Last month there was a hearing on possible reforms to the Electronic Communications Privacy Act. In a particularly stunning display of arrogant ignorance, House Rep. Louie Gohmert (R-Texas) illustrated his complete inability to understand how behavioral ad targeting works.
I stumbled across the video thanks to an article on one of my favorite blogs, BoingBoing.net (to watch the video: bit.ly/StupidTexasCongressman). In the video, Gohmert questions a poorly prepped Google ad rep on how email ad-targeting works. The rep makes the tragically poor assumption that the man questioning him has a basic understanding of how the Internet works today, and this spirals into a grandstanding performance by Gohmert, filled with pompous self-satisfaction, erroneously convinced he’s championing for his constituency.
For the uninitiated, it works like this: When you buy a targeted email ad, what you’re doing is telling Google: “I run an auto shop that specializes in Audi repairs. Can you serve up this ad for discounted Audi tires whenever someone from Longmont mentions an ‘Audi A6’ in their email?”
This all happens in an automated fashion. At no point are you, the shop owner, provided with any of the context of those emails, who the individual people were, or who they were talking to. You’ll get some limited, aggregate demographic reporting along with information on the number of times your ad was served and clicked on.
Granted, Google’s certainly got its share of privacy issues we should be discussing where things like search history and Gmail access controls are concerned, but we’ll never get to the root of these issues when they’re being decided by people who don’t understand what they’re actually going to be passing laws on. That’s dangerous.
It’s not a far cry from the incendiary debate last month on our own Capitol Hill around firearms regulations. Regardless of where you stand on the topic, one thing was evident: a LOT of people who are charged passing legislation on firearms know very, very little about firearms. If you don’t know the difference between a clip and a magazine, or semi-automatic vs. fully automatic, or bullet vs. shell … how can you be trusted to write any sort of legislation on the topic?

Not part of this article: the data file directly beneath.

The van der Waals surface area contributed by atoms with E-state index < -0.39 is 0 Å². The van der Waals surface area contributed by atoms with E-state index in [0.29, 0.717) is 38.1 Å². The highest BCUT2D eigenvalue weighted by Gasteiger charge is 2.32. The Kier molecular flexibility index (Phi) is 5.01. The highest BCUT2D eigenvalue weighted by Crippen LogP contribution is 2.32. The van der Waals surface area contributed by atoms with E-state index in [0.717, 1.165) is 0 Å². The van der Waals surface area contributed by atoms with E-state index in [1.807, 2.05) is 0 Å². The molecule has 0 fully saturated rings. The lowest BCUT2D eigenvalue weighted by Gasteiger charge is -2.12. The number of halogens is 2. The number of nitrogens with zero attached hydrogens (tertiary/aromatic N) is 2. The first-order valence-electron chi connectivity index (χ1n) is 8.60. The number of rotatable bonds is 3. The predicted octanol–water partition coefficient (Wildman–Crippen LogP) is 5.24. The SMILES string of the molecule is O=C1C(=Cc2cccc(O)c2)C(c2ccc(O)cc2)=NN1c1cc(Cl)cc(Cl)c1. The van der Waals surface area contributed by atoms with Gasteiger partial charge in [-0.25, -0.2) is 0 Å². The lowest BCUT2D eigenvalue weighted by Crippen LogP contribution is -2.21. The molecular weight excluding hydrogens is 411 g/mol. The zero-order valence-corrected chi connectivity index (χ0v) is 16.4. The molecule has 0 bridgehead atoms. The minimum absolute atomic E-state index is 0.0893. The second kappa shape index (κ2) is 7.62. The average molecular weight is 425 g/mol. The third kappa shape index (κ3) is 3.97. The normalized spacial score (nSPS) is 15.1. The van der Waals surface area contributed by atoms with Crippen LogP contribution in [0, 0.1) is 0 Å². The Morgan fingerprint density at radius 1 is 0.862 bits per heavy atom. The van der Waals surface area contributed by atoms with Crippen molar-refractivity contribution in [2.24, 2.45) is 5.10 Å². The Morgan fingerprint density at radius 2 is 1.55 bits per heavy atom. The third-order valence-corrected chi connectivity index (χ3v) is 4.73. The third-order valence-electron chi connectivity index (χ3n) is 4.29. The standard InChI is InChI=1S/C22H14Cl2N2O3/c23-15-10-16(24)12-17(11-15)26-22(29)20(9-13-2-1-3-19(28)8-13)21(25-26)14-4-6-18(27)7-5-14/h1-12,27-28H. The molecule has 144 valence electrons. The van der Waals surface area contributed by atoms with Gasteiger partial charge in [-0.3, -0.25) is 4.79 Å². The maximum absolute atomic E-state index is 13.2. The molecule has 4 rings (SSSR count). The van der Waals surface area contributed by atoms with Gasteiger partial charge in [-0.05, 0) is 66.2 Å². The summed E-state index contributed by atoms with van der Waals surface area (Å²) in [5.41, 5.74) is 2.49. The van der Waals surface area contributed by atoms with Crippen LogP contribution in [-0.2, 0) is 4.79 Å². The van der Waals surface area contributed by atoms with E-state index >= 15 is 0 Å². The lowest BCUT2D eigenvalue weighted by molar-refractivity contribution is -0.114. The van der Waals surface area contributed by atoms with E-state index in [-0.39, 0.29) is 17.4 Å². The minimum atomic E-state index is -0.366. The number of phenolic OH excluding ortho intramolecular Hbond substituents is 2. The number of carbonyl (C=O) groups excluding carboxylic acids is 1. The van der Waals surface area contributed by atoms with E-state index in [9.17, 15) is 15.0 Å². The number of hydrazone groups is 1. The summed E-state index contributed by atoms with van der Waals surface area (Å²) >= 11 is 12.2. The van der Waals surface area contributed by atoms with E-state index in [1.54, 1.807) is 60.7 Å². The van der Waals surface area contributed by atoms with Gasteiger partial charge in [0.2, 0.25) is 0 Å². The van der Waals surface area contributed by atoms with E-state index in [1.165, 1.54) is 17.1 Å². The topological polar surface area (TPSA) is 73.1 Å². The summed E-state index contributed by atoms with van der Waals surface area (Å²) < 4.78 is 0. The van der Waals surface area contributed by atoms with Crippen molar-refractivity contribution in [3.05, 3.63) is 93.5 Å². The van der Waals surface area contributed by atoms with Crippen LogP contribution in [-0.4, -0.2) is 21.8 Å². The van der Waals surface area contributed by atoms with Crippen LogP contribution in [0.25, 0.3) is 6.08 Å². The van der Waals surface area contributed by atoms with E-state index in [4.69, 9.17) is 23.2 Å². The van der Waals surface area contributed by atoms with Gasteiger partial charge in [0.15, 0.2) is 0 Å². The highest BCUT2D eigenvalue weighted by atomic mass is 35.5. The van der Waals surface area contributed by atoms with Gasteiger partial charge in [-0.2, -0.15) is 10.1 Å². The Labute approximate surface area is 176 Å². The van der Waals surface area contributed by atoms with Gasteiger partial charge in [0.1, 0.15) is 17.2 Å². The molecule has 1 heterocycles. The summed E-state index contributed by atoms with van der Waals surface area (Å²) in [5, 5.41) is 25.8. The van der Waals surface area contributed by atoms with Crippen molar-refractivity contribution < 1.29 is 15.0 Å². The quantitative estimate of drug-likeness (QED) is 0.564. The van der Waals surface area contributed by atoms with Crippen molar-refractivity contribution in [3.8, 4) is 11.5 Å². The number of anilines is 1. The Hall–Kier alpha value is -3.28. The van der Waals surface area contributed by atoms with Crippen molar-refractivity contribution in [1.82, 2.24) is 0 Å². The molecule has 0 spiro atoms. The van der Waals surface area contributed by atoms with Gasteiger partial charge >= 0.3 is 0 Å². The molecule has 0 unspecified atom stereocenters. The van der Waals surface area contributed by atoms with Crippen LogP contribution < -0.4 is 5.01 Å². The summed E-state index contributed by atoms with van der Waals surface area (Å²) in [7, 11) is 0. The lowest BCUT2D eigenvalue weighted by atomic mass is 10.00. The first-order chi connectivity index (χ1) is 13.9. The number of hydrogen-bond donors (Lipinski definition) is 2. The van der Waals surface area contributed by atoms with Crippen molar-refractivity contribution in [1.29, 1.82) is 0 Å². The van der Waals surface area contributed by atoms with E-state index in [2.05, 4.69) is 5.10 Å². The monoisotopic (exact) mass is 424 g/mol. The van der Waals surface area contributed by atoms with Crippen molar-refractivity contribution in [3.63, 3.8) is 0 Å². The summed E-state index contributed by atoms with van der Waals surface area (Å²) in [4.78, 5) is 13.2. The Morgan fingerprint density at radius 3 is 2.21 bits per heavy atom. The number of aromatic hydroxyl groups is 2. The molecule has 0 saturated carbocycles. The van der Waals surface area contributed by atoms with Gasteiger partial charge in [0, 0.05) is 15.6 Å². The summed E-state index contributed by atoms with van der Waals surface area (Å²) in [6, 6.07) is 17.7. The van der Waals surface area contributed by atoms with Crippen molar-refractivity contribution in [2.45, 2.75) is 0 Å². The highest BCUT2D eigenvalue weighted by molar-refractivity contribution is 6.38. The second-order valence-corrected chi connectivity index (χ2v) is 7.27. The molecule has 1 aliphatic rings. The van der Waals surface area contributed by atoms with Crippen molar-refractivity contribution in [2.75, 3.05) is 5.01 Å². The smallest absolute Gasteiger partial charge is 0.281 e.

And that’s not exactly “new” technology. Guns, magazines, clips and bullets have been around a LOT longer than the Internet. Moore’s Law dictates an ever-increasing rate of innovation where computer technology is concerned (well, not exactly, but that’s the way most people have adopted its meaning), yet we have entrusted the legal care and feeding of it to a group of lawyers who spend more time campaigning than they do listening. They’re hopelessly in over their heads when it comes to technology.
It’s long past time for a culture shift in Congress. We’re in desperate need of a new generation of legislators who come from much more nuanced and varied backgrounds than: lawyers. Writing law should be done by people who understand the topics as opposed to the people who simply understand Roberts’ Rules of Order. Otherwise, we’re going to end up slaves to our own devices—facing prosecution if we do things like decide to use our cell phone on a different carrier.
And yeah, that one’s out there too.